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Healthy Skepticism Library item: 20529

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Publication type: Magazine

Mazza D
Why aren't GPs using clinical practice guidelines?
GP Review 2000 Sep4-5


Clinical practice guidelines (CPGs) are not being used by Australian GPs according to a recent RACGP consultancy. Dr Danielle Mazza reports on why this is happening, based on the outcomes of a recent report delivered to the GP Branch of the Department of Health and Aged Care.

Full text:

Evidence based clinical practice guidelines (CPGs) are underutilised as a tool to inform clinical decisions in daily general practice. Establishing a culture in which CPGs become an accepted part of general practice may take 5-10 years according to the findings of a recently released RACGP report. The findings are the result of an RACGP consultancy on the implementation of CPGs in general practice that resulted from recommendations in the area of quality in general practice in the GP Review Strategy.

CPGs: a key link to evidence based medicine

Efforts to develop CPGs are closely linked to evidence based medicine, and consequently, this study concentrated on evidence based CPGs and not on consensus or other types of guidelines. While there is strong academic, bureaucratic and consumer support for CPGs the consultancy found that GPs express a large degree of uncertainty about their use.

GPs are not using CPGs

During a series of visits to 25 general practices, the study found that grass roots GPs are not using many available CPGs because they are not considered practical in their current form. Although GPs mentioned many of the most (see textbox) and least useful attributes of CPGs, no GP mentioned ‘evidence based’ as a useful attribute of guidelines. Although the study was small, the diversity of responses suggests that GPs are not routinely following or accessing CPGs. Instead, many GPs are accessing different forms of information and then using this information to make decisions, suggesting that CPGs are yet to make a strong impact on reducing variation in clinical management in Australian general practice and improving the quality of care.

Key stakeholders hold differing views on CPGs

The low level of CPG usage by GPs is perhaps reflected in the wide variety of views about the implementation of CPGs held by the key stakeholders. The study found that while some key stakeholders. The study found that while some key stakeholders believed that CPGs implemented themselves, others were well informed about the various issues that may hinder the uptake of CPGs. Key stakeholders’ views on CPGs are largely informed by individual organisational agendas and issues related to control and ownership of the CPG process. Without strong and united leadership, the wide variation in the level of knowledge about CPGs and different sectoral interests will continue to hinder the implementation of CPGs in general practice.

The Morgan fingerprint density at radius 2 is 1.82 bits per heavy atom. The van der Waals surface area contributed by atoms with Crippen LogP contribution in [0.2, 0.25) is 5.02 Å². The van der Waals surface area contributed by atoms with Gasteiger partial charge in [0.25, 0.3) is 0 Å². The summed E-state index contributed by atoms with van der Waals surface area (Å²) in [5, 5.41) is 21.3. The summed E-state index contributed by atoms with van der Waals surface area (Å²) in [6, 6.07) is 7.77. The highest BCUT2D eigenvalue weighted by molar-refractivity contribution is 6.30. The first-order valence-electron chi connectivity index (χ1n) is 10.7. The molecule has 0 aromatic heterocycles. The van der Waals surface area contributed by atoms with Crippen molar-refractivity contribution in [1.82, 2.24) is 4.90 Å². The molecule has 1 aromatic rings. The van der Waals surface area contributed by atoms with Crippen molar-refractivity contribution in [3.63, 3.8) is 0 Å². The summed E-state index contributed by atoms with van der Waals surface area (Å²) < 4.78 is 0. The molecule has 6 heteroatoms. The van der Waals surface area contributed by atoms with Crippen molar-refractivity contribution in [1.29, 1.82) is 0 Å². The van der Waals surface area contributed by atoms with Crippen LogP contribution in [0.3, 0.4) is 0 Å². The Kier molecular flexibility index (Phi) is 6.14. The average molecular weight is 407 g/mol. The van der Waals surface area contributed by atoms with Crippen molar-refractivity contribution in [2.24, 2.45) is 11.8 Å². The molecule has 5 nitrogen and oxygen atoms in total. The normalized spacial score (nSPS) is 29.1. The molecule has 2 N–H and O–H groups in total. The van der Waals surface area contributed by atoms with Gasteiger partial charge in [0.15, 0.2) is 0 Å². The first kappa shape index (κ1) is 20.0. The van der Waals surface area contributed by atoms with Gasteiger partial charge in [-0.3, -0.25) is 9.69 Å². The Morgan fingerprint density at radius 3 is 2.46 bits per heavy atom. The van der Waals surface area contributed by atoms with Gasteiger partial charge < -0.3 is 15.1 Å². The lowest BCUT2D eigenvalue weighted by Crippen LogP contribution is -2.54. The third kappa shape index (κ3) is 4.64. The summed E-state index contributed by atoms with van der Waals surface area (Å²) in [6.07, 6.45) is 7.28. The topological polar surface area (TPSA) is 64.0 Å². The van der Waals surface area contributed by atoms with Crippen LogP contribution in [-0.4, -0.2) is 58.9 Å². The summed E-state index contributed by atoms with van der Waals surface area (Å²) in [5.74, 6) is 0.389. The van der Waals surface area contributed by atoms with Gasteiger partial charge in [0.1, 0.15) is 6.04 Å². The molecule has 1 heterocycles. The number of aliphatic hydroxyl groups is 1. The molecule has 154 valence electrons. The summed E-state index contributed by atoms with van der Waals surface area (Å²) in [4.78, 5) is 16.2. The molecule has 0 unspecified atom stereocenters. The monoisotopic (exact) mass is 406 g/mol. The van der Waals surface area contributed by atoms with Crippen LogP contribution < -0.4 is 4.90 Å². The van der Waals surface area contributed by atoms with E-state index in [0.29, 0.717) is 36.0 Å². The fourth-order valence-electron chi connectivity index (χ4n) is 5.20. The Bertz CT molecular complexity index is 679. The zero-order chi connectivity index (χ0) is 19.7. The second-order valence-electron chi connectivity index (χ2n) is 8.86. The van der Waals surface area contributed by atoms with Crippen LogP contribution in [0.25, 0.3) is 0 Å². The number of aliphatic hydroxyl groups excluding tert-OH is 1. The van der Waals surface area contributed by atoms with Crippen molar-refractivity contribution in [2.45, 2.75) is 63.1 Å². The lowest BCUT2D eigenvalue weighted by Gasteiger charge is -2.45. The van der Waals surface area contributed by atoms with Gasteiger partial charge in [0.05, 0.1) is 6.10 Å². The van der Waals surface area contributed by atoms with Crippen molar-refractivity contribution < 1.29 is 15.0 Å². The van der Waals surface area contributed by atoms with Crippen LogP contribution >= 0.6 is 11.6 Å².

Is improved leadership in CPG and evidence based medicine the answer?

Does the RACGP need to take up a leadership role in the development and implementation of CPGs? The adoption and ongoing use of CPGs in general practice is not automatic. Not even the development of high quality, rigorous CPGs ensures their use in general practice. The uptake of CPGs will depend to a great extent on how and why these CPGs are developed, who develops them and the methods used to disseminate and implement them.

The study identified a wide range of initiatives to increase the uptake of CPGs by Australian GPs, but one key barrier to adopting these initiatives is the lack of clear leadership from peak organisations within general practice. Recommended initiatives to increase the implementation of CPGs detailed in the study included promoting leadership and coordination; research and evaluation; strategies to increase the uptake and utilisation of CPGs by GPs; and the feasibility of a national clearing house. The details of these recommendations are in the full report (see the box below on where to get this report), but they will take about 5-10 years to implement fully.
Such sustained change demands a coordinated response. The study indicated that many organisations are looking for leadership in the area of CPGs, but there was no consensus about which organisation could offer both expertise in the area of CPGs and be regarded as relevant to GPs. If CPGs are the way of the future, then the RACGP needs to increase its capacity to take on a clear leadership role in this area.

For a copy of the full report, visit the RACGP website at or contact Alexius Mackay on 0392141510.

Attributes of clinical practice guidelines considered most useful by GPs: *Quick, concise, relevant reference that is easy to access *Able to show to, and modify with, patients *Up-to-date *Best practice *Helpful for unfamiliar problem *Expedite decision making *Didactic, definite clear and factual *Easier than reading journals *Authoritative


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